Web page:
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The 2nd Brown Bag Meeting of the PACST 2014-05-22

The 2nd Brown Bag Meeting of the PACST: Status of the 3D printing industry and national policy direction by Changkyeong Kim 

The 2nd Brown Bag Meeting of the PACST


The PACST held the second PACST Brown Bag Meeting with the theme of 'Status of the 3D printing Industry and National Policy Direction' on May 22, 2014. The event was prepared to exchange in-depth discussion on the promising future of the industry as a new paradigm in the manufacturing and to stress the necessity of well-designed policies from the viewpoint of a new growth industry.


Changkyeong Kim (professor at the Department of Material Engineering, Hanyang University), Chairperson of the 3D printing industry development strategy forum, forecasted that the 3D printing would contribute  greatly to manufacturing industries and new service industries. He stressed that the national policy direction to develop the industry should focus on the system technology development based on a open platform rather than each element technology. In particular, he emphasized that the system should adopt the emerging concepts such as collective intelligence and machine intelligence.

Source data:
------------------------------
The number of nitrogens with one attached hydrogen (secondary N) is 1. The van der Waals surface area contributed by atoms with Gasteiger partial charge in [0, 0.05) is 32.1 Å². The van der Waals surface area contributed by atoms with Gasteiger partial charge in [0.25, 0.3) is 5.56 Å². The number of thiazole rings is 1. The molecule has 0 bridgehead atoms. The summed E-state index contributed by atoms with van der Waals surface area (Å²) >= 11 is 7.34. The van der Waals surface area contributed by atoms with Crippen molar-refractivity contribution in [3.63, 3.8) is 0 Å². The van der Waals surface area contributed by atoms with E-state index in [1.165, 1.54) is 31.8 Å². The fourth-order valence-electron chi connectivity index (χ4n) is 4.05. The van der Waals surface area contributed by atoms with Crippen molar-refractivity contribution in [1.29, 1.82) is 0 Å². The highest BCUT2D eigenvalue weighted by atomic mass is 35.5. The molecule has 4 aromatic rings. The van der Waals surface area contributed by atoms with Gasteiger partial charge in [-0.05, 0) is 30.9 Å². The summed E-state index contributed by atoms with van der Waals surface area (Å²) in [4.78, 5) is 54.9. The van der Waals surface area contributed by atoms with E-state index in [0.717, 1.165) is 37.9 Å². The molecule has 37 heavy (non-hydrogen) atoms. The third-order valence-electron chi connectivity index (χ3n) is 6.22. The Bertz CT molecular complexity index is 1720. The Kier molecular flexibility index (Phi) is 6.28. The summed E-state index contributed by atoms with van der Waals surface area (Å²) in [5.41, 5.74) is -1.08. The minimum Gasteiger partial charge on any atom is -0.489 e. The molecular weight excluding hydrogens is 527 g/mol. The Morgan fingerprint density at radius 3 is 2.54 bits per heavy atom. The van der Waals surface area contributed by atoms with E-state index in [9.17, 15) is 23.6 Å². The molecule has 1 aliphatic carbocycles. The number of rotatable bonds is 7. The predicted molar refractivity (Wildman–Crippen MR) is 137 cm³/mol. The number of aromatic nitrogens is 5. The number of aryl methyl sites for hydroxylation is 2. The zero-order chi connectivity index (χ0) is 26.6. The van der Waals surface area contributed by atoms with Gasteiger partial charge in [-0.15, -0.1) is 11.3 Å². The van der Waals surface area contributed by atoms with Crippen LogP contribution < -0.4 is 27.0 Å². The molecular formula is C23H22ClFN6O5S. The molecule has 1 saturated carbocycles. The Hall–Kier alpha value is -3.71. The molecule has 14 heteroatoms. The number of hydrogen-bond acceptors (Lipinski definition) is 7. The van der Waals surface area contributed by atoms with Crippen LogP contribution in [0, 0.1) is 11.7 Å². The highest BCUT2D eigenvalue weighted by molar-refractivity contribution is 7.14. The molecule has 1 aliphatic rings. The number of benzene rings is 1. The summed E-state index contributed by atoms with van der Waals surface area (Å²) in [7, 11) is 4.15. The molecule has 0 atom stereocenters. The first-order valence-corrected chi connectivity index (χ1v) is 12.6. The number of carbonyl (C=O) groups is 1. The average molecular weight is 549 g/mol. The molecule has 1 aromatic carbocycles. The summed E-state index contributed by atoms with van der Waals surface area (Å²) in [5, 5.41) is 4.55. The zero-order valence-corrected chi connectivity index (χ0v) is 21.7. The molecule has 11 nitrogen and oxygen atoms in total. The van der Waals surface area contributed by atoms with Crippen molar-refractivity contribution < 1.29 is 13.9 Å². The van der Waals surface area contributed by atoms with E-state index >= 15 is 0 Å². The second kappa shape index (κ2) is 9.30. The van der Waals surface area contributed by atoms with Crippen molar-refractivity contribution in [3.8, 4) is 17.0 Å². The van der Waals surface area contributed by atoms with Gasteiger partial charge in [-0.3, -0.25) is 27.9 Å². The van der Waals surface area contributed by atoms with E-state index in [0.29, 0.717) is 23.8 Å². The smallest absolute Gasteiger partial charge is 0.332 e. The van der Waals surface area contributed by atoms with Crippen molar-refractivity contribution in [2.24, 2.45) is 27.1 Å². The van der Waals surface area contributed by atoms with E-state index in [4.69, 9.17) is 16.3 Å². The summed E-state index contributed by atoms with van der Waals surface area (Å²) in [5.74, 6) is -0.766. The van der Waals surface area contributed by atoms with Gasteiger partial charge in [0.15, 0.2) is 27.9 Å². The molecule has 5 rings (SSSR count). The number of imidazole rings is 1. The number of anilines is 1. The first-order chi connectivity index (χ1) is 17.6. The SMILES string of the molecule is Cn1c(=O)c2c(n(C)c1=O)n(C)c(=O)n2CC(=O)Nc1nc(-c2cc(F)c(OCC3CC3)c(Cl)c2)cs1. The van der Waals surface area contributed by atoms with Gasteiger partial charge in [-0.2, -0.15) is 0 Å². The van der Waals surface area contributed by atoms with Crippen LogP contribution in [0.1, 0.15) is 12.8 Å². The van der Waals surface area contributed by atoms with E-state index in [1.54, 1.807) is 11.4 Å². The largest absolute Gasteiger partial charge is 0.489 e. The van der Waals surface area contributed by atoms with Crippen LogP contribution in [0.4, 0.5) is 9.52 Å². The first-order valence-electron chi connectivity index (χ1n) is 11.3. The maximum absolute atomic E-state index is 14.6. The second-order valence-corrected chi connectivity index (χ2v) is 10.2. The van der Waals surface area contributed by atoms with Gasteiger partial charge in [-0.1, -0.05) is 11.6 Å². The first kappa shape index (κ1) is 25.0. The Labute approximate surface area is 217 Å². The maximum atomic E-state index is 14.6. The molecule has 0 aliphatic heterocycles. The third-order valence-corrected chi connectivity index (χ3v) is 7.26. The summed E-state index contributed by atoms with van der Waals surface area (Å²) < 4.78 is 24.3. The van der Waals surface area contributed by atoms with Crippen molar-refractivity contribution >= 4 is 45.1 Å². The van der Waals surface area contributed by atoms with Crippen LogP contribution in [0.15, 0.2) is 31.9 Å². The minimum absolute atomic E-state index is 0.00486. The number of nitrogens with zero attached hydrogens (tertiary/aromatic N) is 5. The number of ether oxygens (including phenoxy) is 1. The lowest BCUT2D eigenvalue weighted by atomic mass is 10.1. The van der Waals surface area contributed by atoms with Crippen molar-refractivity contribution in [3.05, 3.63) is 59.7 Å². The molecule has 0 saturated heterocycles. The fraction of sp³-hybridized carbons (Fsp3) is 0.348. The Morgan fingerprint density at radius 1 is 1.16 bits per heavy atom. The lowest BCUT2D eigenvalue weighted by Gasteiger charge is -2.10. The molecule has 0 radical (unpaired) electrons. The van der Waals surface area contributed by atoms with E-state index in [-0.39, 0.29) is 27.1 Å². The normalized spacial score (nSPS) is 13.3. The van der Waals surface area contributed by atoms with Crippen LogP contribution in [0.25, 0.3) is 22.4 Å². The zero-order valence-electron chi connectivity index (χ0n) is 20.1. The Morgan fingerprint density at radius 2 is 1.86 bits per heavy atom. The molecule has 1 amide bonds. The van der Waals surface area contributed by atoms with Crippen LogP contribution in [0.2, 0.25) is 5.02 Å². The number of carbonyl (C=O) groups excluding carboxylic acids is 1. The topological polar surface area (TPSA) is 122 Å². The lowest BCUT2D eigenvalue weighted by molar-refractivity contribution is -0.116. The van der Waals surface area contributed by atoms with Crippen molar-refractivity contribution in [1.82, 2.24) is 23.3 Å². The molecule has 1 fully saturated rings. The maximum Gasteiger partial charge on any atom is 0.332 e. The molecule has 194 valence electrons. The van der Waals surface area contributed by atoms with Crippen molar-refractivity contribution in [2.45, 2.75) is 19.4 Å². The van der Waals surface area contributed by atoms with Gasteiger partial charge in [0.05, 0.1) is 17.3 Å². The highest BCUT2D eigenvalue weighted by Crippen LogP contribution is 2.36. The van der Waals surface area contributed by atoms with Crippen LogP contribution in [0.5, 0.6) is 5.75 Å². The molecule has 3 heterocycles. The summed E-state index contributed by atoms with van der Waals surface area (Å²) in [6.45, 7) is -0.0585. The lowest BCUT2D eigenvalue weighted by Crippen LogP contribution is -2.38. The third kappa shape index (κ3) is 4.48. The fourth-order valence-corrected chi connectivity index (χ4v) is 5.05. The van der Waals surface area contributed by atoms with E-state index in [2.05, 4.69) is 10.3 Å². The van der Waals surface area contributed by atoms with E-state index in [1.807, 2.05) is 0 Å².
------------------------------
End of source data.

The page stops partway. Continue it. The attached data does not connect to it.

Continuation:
Then, there were heated debates after the presentation. Yongmin Kim, member of the PACST, pointed out that the products manufactured with the 3D printing contained problems in stability and durability. Sunhwa Han, member of the PACST, mentioned the importance of recruiting and training a sufficient number of excellent human resources to develop the 3D printing industry in the early onset.


The presenter concluded that the 3D printing product would have strengthen national defense with relatively low cost limitation and would help the medical field with customization. He also said that the field was 20 years behind the US and to come from behind, R&D, market, legal and system issues should be solved at the same time and most of all, creative ideas should be combined.  As a closing comment, he pointed out that the 3D printing industry was a representative convergence industry that requires aggressive support from the government.